Ontario Ballet Theatre "The Nutcracker" Tuesday 10 and 12:30, Wednesday 7 p.m., Humanities Theatre, information 888-4908.

Faculty association fall general meeting, Tuesday 3 p.m., CEIT room 1015.

Regional Teaching and Learning Event involving 3M Teaching Fellows, Wednesday, information online.

Davis Centre great hall noon-hour concert, Wednesday, 12:15.

Centre for Business, Entrepreneurship and Technology presents Peter Kelly, Helsinki University of Technology, "The Financing Food Chain", Wednesday 12 noon, Rod Coutts Hall room 105, reservations by today to ext. 7167.

'Bioinformatics in the Health Sciences', talk by Brendan McConkey, biology, Wednesday 3:30, Davis Centre room 1304.

English Language Proficiency Exam Wednesday 7 p.m., Physical Activities Complex.

Holocaust presentation: the story behind "Hana's Suitcase", Thursday 7:30, Humanities Theatre, free.

Christmas carols in Modern Languages foyer, led by Jake Willms, everyone welcome, December 15, 12:15 p.m.

On the last day of classes

There's a definite winter look to the day, as classes wind up for the fall term, which began on a drizzly autumn morning not quite three months ago. A number of end-of-term celebrations will no doubt be happening (I see flyers announcing a get-together at 5:30 sponsored by the student Economics Society, for instance), but they won't last long, because exams are on the horizon. The official exam season begins on Thursday and runs through December 22.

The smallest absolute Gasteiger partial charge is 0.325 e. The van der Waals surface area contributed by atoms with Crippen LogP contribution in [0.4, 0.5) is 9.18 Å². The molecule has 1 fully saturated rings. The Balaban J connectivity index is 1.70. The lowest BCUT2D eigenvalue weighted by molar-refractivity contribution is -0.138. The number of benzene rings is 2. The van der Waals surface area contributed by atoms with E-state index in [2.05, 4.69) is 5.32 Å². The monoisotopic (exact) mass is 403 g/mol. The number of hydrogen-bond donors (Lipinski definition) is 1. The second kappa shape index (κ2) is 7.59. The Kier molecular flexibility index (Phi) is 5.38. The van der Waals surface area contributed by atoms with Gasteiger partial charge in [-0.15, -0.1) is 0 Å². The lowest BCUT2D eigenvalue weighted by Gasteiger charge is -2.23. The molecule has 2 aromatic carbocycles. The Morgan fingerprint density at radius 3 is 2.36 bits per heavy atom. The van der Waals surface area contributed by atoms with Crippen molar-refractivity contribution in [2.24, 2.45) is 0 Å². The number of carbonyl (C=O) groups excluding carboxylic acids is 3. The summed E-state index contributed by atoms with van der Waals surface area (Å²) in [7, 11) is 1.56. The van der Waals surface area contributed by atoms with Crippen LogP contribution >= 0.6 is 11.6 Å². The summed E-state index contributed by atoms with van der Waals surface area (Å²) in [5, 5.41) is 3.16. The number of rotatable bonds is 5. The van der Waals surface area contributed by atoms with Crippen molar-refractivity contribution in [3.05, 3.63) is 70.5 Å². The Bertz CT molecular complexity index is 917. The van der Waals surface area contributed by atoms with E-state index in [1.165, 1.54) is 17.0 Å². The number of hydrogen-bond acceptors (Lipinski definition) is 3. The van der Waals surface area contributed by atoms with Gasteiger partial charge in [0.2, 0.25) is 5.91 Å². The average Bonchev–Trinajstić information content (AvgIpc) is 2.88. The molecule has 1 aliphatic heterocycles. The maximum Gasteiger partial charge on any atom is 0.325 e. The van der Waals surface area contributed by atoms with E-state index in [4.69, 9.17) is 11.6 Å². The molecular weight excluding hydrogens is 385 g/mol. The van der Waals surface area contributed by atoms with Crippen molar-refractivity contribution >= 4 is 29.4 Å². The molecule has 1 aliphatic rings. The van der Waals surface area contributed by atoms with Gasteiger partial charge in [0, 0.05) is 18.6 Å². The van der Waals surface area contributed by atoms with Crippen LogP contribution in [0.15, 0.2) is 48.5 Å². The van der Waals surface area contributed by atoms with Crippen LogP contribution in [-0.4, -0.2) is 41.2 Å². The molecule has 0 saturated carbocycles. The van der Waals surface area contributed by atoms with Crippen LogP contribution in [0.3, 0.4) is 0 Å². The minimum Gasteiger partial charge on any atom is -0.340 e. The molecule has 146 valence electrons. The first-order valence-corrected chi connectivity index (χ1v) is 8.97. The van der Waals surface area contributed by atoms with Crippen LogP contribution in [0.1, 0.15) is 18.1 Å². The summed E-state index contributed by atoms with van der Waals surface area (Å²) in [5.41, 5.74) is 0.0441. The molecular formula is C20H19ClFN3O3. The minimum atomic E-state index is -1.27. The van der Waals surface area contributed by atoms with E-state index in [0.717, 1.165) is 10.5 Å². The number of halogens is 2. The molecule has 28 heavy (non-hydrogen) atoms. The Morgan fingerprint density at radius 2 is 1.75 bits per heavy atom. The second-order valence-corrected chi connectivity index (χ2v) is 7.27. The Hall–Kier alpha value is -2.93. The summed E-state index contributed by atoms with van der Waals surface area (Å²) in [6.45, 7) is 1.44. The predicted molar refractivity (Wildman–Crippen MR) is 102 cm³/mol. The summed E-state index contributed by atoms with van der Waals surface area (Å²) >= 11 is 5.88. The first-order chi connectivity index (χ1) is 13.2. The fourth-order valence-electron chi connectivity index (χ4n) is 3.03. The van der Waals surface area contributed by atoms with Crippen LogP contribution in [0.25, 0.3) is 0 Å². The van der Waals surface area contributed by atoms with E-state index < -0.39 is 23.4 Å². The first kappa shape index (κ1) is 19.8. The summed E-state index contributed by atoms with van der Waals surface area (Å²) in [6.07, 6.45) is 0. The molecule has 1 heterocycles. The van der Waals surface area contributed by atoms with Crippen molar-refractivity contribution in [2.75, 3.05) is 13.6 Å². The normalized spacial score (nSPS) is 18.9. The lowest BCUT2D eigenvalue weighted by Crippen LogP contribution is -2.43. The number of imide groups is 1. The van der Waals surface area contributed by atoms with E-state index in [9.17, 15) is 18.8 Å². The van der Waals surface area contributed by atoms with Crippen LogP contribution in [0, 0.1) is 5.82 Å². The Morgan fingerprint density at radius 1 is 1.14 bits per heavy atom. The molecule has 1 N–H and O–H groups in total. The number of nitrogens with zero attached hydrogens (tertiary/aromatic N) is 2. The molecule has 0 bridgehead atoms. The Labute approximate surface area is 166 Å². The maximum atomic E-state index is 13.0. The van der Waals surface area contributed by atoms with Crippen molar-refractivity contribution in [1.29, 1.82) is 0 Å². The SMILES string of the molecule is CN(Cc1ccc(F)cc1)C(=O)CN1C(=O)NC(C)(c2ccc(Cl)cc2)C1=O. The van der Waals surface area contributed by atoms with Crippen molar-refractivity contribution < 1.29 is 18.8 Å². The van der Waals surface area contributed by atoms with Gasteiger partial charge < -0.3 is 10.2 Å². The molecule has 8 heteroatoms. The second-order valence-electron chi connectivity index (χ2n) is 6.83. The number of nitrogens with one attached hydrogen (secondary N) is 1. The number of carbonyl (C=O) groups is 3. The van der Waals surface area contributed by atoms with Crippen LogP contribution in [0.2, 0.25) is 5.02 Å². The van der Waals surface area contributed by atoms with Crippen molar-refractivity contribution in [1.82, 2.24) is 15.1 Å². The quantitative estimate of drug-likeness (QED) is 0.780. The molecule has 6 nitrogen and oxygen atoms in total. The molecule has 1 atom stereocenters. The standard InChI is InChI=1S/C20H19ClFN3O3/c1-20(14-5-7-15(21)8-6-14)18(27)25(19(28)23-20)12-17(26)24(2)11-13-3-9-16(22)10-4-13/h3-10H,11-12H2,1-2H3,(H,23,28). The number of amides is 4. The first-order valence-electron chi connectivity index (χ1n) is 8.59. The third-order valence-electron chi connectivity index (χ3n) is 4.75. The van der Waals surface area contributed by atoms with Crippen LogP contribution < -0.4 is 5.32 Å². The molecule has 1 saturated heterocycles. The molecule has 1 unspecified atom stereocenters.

This afternoon will also bring a candle-lighting event to mark the national day of remembrance, anniversary of the 1989 "Montréal Massacre" that killed 14 women engineering students at Ecole Polytechnique. The memorial will run from 4:30 to 10:30 p.m. and is scheduled to be held in the arts quad just outside the Modern Languages building (I don't know whether snow, wind and rain might force it indoors so the candles will keep burning). Donations will be accepted for Mary's Place shelter. The event is organized by Engineering Society, Women in Mathematics, and the women's studies program.

Two faculty members in electrical and computer engineering have been named Fellows of the IEEE (it's usually just called that, though the initials stand for Institute of Electrical and Electronics Engineers). Newly honoured are Mohamed Kamel (formerly of systems design engineering, but now in E&CE) and Ravi Mazumdar (new to UW this fall after a career at Purdue University).

Today's the first day for the traditional Christmas lunch buffet at the University Club, running through December 23 (call ext. 3801 for details). . . . The UW-based Network for Environmental Risk Assessment and Management is organizing a conference on "International Perspectives on Air Quality Management" January 31 and February 1 in Cuernavaca, Mexico. . . . The continuing education office has a course on "Juggling Multiple Projects" that will run for two full days, this Thursday and Friday, at its Gage Avenue training room. . . .